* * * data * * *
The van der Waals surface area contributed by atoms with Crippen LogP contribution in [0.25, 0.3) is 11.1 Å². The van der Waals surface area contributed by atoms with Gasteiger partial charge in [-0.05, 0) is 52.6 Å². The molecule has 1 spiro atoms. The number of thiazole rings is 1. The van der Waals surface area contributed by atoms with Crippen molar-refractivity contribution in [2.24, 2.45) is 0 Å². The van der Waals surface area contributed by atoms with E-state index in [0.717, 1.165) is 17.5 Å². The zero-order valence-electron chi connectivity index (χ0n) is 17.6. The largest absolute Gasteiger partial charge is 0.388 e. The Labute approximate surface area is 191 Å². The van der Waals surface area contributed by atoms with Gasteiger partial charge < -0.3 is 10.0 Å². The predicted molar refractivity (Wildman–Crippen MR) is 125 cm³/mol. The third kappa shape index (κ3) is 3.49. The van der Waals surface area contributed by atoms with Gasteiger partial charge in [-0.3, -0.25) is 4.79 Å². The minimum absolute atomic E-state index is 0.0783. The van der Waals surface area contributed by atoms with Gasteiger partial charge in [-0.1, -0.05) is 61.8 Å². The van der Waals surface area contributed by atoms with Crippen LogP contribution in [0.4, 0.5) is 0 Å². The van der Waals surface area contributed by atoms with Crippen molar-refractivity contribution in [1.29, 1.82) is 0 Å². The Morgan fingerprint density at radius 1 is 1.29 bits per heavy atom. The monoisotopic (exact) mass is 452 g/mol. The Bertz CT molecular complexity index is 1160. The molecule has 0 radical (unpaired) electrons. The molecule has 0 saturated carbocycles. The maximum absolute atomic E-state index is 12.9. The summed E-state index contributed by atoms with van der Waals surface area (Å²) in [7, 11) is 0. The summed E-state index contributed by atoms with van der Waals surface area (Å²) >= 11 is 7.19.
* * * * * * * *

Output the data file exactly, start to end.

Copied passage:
The van der Waals surface area contributed by atoms with Crippen LogP contribution in [0.25, 0.3) is 11.1 Å². The van der Waals surface area contributed by atoms with Gasteiger partial charge in [-0.05, 0) is 52.6 Å². The molecule has 1 spiro atoms. The number of thiazole rings is 1. The van der Waals surface area contributed by atoms with Crippen molar-refractivity contribution in [2.24, 2.45) is 0 Å². The van der Waals surface area contributed by atoms with E-state index in [0.717, 1.165) is 17.5 Å². The zero-order valence-electron chi connectivity index (χ0n) is 17.6. The largest absolute Gasteiger partial charge is 0.388 e. The Labute approximate surface area is 191 Å². The van der Waals surface area contributed by atoms with Gasteiger partial charge < -0.3 is 10.0 Å². The predicted molar refractivity (Wildman–Crippen MR) is 125 cm³/mol. The third kappa shape index (κ3) is 3.49. The van der Waals surface area contributed by atoms with Gasteiger partial charge in [-0.3, -0.25) is 4.79 Å². The minimum absolute atomic E-state index is 0.0783. The van der Waals surface area contributed by atoms with Gasteiger partial charge in [-0.1, -0.05) is 61.8 Å². The van der Waals surface area contributed by atoms with Crippen LogP contribution in [0.4, 0.5) is 0 Å². The van der Waals surface area contributed by atoms with Crippen molar-refractivity contribution in [1.29, 1.82) is 0 Å². The Morgan fingerprint density at radius 1 is 1.29 bits per heavy atom. The monoisotopic (exact) mass is 452 g/mol. The Bertz CT molecular complexity index is 1160. The molecule has 0 radical (unpaired) electrons. The molecule has 0 saturated carbocycles. The maximum absolute atomic E-state index is 12.9. The summed E-state index contributed by atoms with van der Waals surface area (Å²) in [7, 11) is 0. The summed E-state index contributed by atoms with van der Waals surface area (Å²) >= 11 is 7.19.